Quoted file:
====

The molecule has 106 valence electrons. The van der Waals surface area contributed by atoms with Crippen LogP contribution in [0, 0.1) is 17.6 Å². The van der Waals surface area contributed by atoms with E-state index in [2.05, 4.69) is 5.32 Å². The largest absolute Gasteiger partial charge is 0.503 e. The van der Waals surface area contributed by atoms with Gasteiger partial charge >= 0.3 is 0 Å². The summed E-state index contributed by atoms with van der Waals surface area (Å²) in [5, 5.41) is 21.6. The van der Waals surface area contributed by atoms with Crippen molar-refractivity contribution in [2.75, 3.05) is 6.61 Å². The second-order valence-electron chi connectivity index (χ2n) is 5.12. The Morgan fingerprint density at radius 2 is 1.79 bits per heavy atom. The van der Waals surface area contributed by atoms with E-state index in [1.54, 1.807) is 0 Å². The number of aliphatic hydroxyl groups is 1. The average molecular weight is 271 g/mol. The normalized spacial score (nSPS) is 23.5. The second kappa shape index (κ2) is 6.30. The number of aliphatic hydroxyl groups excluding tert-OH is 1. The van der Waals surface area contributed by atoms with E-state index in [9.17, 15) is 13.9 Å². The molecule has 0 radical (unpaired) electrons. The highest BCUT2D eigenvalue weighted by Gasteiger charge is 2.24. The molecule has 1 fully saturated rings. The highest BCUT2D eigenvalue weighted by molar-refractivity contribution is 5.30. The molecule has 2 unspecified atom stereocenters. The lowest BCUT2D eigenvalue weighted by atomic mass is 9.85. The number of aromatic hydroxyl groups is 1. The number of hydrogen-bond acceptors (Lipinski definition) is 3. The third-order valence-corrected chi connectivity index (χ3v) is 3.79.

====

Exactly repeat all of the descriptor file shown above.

The molecule has 106 valence electrons. The van der Waals surface area contributed by atoms with Crippen LogP contribution in [0, 0.1) is 17.6 Å². The van der Waals surface area contributed by atoms with E-state index in [2.05, 4.69) is 5.32 Å². The largest absolute Gasteiger partial charge is 0.503 e. The van der Waals surface area contributed by atoms with Gasteiger partial charge >= 0.3 is 0 Å². The summed E-state index contributed by atoms with van der Waals surface area (Å²) in [5, 5.41) is 21.6. The van der Waals surface area contributed by atoms with Crippen molar-refractivity contribution in [2.75, 3.05) is 6.61 Å². The second-order valence-electron chi connectivity index (χ2n) is 5.12. The Morgan fingerprint density at radius 2 is 1.79 bits per heavy atom. The van der Waals surface area contributed by atoms with E-state index in [1.54, 1.807) is 0 Å². The number of aliphatic hydroxyl groups is 1. The average molecular weight is 271 g/mol. The normalized spacial score (nSPS) is 23.5. The second kappa shape index (κ2) is 6.30. The number of aliphatic hydroxyl groups excluding tert-OH is 1. The van der Waals surface area contributed by atoms with E-state index in [9.17, 15) is 13.9 Å². The molecule has 0 radical (unpaired) electrons. The highest BCUT2D eigenvalue weighted by Gasteiger charge is 2.24. The molecule has 1 fully saturated rings. The highest BCUT2D eigenvalue weighted by molar-refractivity contribution is 5.30. The molecule has 2 unspecified atom stereocenters. The lowest BCUT2D eigenvalue weighted by atomic mass is 9.85. The number of aromatic hydroxyl groups is 1. The number of hydrogen-bond acceptors (Lipinski definition) is 3. The third-order valence-corrected chi connectivity index (χ3v) is 3.79.